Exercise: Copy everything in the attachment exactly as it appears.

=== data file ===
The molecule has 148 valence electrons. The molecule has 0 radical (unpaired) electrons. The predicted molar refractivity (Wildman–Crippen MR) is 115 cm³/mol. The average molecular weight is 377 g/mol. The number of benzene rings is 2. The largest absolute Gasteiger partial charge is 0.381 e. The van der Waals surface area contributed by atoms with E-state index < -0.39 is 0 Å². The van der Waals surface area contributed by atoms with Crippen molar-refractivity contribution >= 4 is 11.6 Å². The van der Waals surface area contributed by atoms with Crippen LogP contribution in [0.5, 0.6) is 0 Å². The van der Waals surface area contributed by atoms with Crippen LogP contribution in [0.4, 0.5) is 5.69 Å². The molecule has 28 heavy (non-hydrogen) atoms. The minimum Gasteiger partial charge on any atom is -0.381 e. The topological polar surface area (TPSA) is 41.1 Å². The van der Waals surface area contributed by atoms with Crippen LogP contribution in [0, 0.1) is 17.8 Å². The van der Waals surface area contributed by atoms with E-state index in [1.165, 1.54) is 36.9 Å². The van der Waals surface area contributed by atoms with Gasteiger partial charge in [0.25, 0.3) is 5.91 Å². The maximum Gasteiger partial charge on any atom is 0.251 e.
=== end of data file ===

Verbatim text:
The molecule has 148 valence electrons. The molecule has 0 radical (unpaired) electrons. The predicted molar refractivity (Wildman–Crippen MR) is 115 cm³/mol. The average molecular weight is 377 g/mol. The number of benzene rings is 2. The largest absolute Gasteiger partial charge is 0.381 e. The van der Waals surface area contributed by atoms with E-state index < -0.39 is 0 Å². The van der Waals surface area contributed by atoms with Crippen molar-refractivity contribution >= 4 is 11.6 Å². The van der Waals surface area contributed by atoms with Crippen LogP contribution in [0.5, 0.6) is 0 Å². The van der Waals surface area contributed by atoms with Crippen LogP contribution in [0.4, 0.5) is 5.69 Å². The molecule has 28 heavy (non-hydrogen) atoms. The minimum Gasteiger partial charge on any atom is -0.381 e. The topological polar surface area (TPSA) is 41.1 Å². The van der Waals surface area contributed by atoms with Crippen LogP contribution in [0, 0.1) is 17.8 Å². The van der Waals surface area contributed by atoms with E-state index in [1.165, 1.54) is 36.9 Å². The van der Waals surface area contributed by atoms with Gasteiger partial charge in [0.25, 0.3) is 5.91 Å². The maximum Gasteiger partial charge on any atom is 0.251 e.